# 21.4: The Debye Function is Used to Calculate the Heat Capacity at Low Temperatures


The Debye function has been experimentally determined to calculate the heat capacity at low temperatures, between 0 K and 15 K, for nonmetallic crystals:

$\bar{C}_P=aT^3 \nonumber$

Constant $$a$$ can be found by ensuring $${\bar{C}}_P$$ is continuous up to lowest $${\bar{C}}_P$$ data point. The Debye function is named after the Dutch chemistry Peter Debye, who theoretically showed this relationship. Metallic crystals have a slightly different equation at low temperature:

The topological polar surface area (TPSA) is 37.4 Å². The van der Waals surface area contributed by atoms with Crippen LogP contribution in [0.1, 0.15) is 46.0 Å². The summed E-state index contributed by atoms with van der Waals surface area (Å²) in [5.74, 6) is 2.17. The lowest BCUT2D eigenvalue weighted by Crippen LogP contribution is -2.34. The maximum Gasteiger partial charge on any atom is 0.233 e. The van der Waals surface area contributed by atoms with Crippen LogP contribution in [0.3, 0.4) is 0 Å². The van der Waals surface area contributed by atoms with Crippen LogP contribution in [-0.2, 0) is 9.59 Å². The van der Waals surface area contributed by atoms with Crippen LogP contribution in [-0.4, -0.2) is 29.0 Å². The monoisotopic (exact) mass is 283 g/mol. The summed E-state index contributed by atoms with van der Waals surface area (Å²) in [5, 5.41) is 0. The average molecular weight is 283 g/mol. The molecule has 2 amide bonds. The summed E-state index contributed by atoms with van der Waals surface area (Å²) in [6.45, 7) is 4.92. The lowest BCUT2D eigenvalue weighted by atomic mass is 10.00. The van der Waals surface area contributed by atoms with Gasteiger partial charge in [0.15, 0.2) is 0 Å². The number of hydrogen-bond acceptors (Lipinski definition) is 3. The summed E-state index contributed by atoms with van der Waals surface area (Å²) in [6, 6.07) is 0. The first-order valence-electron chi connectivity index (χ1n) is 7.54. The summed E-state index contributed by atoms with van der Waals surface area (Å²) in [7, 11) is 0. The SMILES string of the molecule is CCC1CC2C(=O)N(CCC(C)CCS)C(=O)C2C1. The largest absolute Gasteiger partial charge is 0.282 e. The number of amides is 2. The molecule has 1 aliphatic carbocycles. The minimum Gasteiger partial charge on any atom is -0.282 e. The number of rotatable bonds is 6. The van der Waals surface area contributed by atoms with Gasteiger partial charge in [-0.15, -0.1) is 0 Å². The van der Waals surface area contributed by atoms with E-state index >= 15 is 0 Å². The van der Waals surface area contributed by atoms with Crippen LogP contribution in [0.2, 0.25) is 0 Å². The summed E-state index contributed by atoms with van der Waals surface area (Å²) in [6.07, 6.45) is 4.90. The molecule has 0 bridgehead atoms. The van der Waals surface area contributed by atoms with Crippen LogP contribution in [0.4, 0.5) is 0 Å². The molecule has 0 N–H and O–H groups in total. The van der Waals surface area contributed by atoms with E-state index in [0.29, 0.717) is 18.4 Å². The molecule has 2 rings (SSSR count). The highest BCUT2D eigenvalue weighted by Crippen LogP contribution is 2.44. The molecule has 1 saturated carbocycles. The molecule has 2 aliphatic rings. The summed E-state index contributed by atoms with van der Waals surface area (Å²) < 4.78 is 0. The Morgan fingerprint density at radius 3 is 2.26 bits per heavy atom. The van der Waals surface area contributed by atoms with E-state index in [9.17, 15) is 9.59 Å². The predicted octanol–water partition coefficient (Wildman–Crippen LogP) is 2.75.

$\bar{C}_P=aT+bT^3 \nonumber$

where $$a$$ and $$b$$ are constants.

21.4: The Debye Function is Used to Calculate the Heat Capacity at Low Temperatures is shared under a CC BY-NC-SA 4.0 license and was authored, remixed, and/or curated by LibreTexts.